The command structure of the NSCN (IM) is not known. But according to available sources, the top leadership comprises of Chairman Isak Chusi Swu and General Secretary Muivah. Below them are several kilonsers (ministers). Below them are senior members in charge of different regions. The organisation also maintains an army wing.

External Linkages

NSCN (IM) has alliances with the Naga groups operating in Myanmar. It also has links with the Bodo Security Force. In addition, it promotes many insurgent organisations in almost all the northeastern states. It has links with Hynnilwtrep National Liberation Council (HNLC) and A'chik National Volunteers Council (ANVC) of Meghalaya, National Democratic Front of Bodoland in Assam, National Liberation Front of Tripura (NLFT), A-Chik Liberation Matgrik Army (ALMA) in the Garo hills, and Hmar People's Convention (HPC) of Mizoram. It provides logistic support to insurgent groups such as the ULFA (United Liberation Front of Assam), the NDFB (National Democratic Front for Bodoland), NLFT (National Liberation Front of Tripura), and PLA (People's Liberation Army). 

Internationally, it has opened up contacts with organisations like the UN Human Rights Organisation in Geneva, Unrepresented Nations People's Organisation (UNPO) at the Hague and the UN Working Group on Indigenous People (UNWGIP).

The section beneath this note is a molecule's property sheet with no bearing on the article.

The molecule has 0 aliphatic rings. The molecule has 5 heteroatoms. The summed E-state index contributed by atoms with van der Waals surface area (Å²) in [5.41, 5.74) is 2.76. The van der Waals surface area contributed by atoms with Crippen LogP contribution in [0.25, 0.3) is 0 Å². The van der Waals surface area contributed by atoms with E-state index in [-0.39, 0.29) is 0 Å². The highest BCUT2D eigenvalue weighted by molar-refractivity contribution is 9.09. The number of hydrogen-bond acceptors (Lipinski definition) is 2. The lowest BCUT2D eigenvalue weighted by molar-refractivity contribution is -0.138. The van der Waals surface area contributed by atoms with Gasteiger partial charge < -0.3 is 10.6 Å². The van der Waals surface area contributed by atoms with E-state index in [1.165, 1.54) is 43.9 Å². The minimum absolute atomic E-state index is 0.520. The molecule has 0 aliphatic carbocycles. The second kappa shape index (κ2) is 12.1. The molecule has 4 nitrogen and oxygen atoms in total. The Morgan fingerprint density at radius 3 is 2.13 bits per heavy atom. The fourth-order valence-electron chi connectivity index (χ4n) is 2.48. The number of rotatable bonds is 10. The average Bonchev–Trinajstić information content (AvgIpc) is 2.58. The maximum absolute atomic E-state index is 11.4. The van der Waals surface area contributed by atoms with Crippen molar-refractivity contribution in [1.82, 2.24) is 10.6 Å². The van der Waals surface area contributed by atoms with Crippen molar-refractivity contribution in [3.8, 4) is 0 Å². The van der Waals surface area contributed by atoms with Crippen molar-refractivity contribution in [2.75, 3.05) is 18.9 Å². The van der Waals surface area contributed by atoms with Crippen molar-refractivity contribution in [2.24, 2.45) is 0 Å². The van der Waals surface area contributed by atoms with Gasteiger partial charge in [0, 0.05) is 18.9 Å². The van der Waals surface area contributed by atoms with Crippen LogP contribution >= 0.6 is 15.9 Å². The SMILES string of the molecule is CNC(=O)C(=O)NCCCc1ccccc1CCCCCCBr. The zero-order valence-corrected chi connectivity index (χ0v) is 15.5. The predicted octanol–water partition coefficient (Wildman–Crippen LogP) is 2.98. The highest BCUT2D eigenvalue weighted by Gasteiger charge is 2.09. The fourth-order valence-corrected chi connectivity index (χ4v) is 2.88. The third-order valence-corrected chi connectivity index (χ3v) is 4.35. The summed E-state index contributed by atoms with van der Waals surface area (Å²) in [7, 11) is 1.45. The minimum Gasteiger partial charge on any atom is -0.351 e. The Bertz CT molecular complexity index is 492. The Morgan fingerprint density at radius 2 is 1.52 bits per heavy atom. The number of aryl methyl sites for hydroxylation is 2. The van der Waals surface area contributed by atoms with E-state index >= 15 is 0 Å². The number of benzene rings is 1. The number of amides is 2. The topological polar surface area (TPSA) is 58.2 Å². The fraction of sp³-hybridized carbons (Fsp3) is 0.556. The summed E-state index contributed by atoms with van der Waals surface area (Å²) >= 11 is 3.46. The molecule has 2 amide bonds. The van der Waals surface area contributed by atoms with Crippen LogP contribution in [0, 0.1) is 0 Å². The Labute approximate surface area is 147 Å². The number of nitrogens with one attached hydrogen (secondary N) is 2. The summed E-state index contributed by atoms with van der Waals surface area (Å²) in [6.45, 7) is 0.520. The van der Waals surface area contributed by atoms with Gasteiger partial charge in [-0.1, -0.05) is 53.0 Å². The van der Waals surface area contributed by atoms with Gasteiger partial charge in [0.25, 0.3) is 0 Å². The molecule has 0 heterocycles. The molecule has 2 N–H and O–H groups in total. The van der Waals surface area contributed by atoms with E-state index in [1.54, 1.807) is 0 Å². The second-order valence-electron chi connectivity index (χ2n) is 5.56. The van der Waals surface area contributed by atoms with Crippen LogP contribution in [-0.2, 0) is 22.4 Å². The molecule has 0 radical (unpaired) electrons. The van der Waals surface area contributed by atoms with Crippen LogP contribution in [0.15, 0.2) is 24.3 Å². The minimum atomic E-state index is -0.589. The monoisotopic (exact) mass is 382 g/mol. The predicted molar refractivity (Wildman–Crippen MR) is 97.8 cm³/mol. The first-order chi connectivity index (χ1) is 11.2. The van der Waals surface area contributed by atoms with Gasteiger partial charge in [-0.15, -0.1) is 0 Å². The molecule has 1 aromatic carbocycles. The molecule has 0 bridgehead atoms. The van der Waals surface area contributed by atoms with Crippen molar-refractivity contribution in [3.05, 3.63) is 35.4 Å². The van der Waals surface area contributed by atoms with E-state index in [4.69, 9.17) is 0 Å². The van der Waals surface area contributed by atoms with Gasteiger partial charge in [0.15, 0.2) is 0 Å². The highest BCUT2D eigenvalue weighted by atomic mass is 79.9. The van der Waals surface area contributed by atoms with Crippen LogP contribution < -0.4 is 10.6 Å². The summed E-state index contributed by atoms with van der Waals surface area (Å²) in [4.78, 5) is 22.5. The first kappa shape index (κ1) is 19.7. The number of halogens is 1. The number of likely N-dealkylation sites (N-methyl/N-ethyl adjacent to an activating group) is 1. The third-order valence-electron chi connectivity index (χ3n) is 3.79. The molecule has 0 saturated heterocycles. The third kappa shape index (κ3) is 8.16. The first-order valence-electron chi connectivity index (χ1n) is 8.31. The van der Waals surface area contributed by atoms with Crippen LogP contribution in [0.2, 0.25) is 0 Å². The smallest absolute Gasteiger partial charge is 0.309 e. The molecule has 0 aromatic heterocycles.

Local Support

NSCN (IM) mostly consists of Tangkhul Nagas who are in a majority in the hills of Manipur. Its influence inside Manipur is restricted to the four districts of Senapati, Ukhrul, Chandel and Tamenglong.


Drug trafficking is a major source of income for the NSCN (IM). Apart from that, it indulges in extortion, bank robberies and other criminal pursuits to obtain finances. The smaller ethnic insurgent groups floated by NSCN (IM) carry out their operations in coordination with the parent organisation. Seventy percent of the total income goes to the NSCN (IM) and the remaining thirty percent is left with the local groups. 

Towards the end of World War II, the retreating Japanese army left behind dumps of arms and ammunition in Nagaland, which at a later period was used by the insurgents against the security forces. Weapons are widely available in the region in the black markets.


The top leaders of the NSCN (IM) are Isak Chisi Swu and Thuingaleng Muivah. Apart from that, I Shimre is another top leader who was arrested along with Muivah. Ng Hungshi is the press and publicity secretary of the organisation. The army wing of the NSCN (IM) is headed by Ramting Thangkul and Peter Jajo.


NSCN (IM) does not have any regular publication, apart from the occasional papers it brings out. However, organizations such as Other Media in New Delhi publish materials sympathetic to their cause.

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Page last modified: 19-02-2018 18:25:25 ZULU